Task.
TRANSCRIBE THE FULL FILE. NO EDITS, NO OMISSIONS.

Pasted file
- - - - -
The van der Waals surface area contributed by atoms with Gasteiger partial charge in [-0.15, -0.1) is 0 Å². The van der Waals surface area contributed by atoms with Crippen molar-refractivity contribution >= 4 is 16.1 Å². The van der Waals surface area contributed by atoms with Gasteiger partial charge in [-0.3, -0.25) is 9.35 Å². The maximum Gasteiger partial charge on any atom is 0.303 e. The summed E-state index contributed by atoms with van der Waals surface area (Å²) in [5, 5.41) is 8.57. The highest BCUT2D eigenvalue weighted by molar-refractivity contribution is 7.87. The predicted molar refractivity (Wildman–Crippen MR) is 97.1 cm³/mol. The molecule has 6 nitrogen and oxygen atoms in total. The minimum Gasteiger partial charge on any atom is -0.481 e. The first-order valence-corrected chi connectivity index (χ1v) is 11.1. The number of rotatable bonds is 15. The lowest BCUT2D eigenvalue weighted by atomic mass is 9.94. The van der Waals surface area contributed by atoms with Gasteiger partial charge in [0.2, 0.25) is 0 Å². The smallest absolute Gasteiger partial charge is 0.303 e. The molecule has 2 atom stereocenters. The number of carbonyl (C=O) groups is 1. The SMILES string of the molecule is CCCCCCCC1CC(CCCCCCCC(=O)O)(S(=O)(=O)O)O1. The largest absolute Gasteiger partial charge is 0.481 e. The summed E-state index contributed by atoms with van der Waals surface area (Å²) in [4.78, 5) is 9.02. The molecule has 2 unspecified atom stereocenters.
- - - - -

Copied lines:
The van der Waals surface area contributed by atoms with Gasteiger partial charge in [-0.15, -0.1) is 0 Å². The van der Waals surface area contributed by atoms with Crippen molar-refractivity contribution >= 4 is 16.1 Å². The van der Waals surface area contributed by atoms with Gasteiger partial charge in [-0.3, -0.25) is 9.35 Å². The maximum Gasteiger partial charge on any atom is 0.303 e. The summed E-state index contributed by atoms with van der Waals surface area (Å²) in [5, 5.41) is 8.57. The highest BCUT2D eigenvalue weighted by molar-refractivity contribution is 7.87. The predicted molar refractivity (Wildman–Crippen MR) is 97.1 cm³/mol. The molecule has 6 nitrogen and oxygen atoms in total. The minimum Gasteiger partial charge on any atom is -0.481 e. The first-order valence-corrected chi connectivity index (χ1v) is 11.1. The number of rotatable bonds is 15. The lowest BCUT2D eigenvalue weighted by atomic mass is 9.94. The van der Waals surface area contributed by atoms with Gasteiger partial charge in [0.2, 0.25) is 0 Å². The smallest absolute Gasteiger partial charge is 0.303 e. The molecule has 2 atom stereocenters. The number of carbonyl (C=O) groups is 1. The SMILES string of the molecule is CCCCCCCC1CC(CCCCCCCC(=O)O)(S(=O)(=O)O)O1. The largest absolute Gasteiger partial charge is 0.481 e. The summed E-state index contributed by atoms with van der Waals surface area (Å²) in [4.78, 5) is 9.02. The molecule has 2 unspecified atom stereocenters.